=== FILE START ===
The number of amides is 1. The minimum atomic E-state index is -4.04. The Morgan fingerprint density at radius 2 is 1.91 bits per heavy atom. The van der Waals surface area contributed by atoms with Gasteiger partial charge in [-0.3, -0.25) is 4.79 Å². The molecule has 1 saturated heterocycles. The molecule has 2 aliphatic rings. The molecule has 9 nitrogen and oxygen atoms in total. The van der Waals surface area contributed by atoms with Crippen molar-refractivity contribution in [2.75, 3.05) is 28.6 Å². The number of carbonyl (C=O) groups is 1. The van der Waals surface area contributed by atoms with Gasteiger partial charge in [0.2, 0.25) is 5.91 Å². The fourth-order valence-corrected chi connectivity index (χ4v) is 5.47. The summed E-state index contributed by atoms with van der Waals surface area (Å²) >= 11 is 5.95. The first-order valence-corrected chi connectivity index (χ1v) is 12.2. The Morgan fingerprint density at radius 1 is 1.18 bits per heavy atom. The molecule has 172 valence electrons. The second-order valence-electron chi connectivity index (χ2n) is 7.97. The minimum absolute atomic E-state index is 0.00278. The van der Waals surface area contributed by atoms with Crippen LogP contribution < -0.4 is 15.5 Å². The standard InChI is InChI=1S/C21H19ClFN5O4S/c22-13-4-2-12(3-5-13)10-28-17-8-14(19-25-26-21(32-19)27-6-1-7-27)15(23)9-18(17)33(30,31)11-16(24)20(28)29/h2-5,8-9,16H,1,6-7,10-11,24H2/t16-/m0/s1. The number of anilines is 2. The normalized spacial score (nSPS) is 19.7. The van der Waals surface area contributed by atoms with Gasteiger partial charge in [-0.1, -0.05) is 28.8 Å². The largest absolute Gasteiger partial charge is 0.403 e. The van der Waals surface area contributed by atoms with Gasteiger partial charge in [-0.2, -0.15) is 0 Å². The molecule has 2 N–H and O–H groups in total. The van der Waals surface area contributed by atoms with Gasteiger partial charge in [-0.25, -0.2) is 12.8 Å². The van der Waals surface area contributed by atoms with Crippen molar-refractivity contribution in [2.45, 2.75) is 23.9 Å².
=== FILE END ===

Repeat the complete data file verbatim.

The number of amides is 1. The minimum atomic E-state index is -4.04. The Morgan fingerprint density at radius 2 is 1.91 bits per heavy atom. The van der Waals surface area contributed by atoms with Gasteiger partial charge in [-0.3, -0.25) is 4.79 Å². The molecule has 1 saturated heterocycles. The molecule has 2 aliphatic rings. The molecule has 9 nitrogen and oxygen atoms in total. The van der Waals surface area contributed by atoms with Crippen molar-refractivity contribution in [2.75, 3.05) is 28.6 Å². The number of carbonyl (C=O) groups is 1. The van der Waals surface area contributed by atoms with Gasteiger partial charge in [0.2, 0.25) is 5.91 Å². The fourth-order valence-corrected chi connectivity index (χ4v) is 5.47. The summed E-state index contributed by atoms with van der Waals surface area (Å²) >= 11 is 5.95. The first-order valence-corrected chi connectivity index (χ1v) is 12.2. The Morgan fingerprint density at radius 1 is 1.18 bits per heavy atom. The molecule has 172 valence electrons. The second-order valence-electron chi connectivity index (χ2n) is 7.97. The minimum absolute atomic E-state index is 0.00278. The van der Waals surface area contributed by atoms with Crippen LogP contribution < -0.4 is 15.5 Å². The standard InChI is InChI=1S/C21H19ClFN5O4S/c22-13-4-2-12(3-5-13)10-28-17-8-14(19-25-26-21(32-19)27-6-1-7-27)15(23)9-18(17)33(30,31)11-16(24)20(28)29/h2-5,8-9,16H,1,6-7,10-11,24H2/t16-/m0/s1. The number of anilines is 2. The normalized spacial score (nSPS) is 19.7. The van der Waals surface area contributed by atoms with Gasteiger partial charge in [-0.1, -0.05) is 28.8 Å². The largest absolute Gasteiger partial charge is 0.403 e. The van der Waals surface area contributed by atoms with Gasteiger partial charge in [-0.2, -0.15) is 0 Å². The molecule has 2 N–H and O–H groups in total. The van der Waals surface area contributed by atoms with Gasteiger partial charge in [-0.25, -0.2) is 12.8 Å². The van der Waals surface area contributed by atoms with Crippen molar-refractivity contribution in [2.45, 2.75) is 23.9 Å².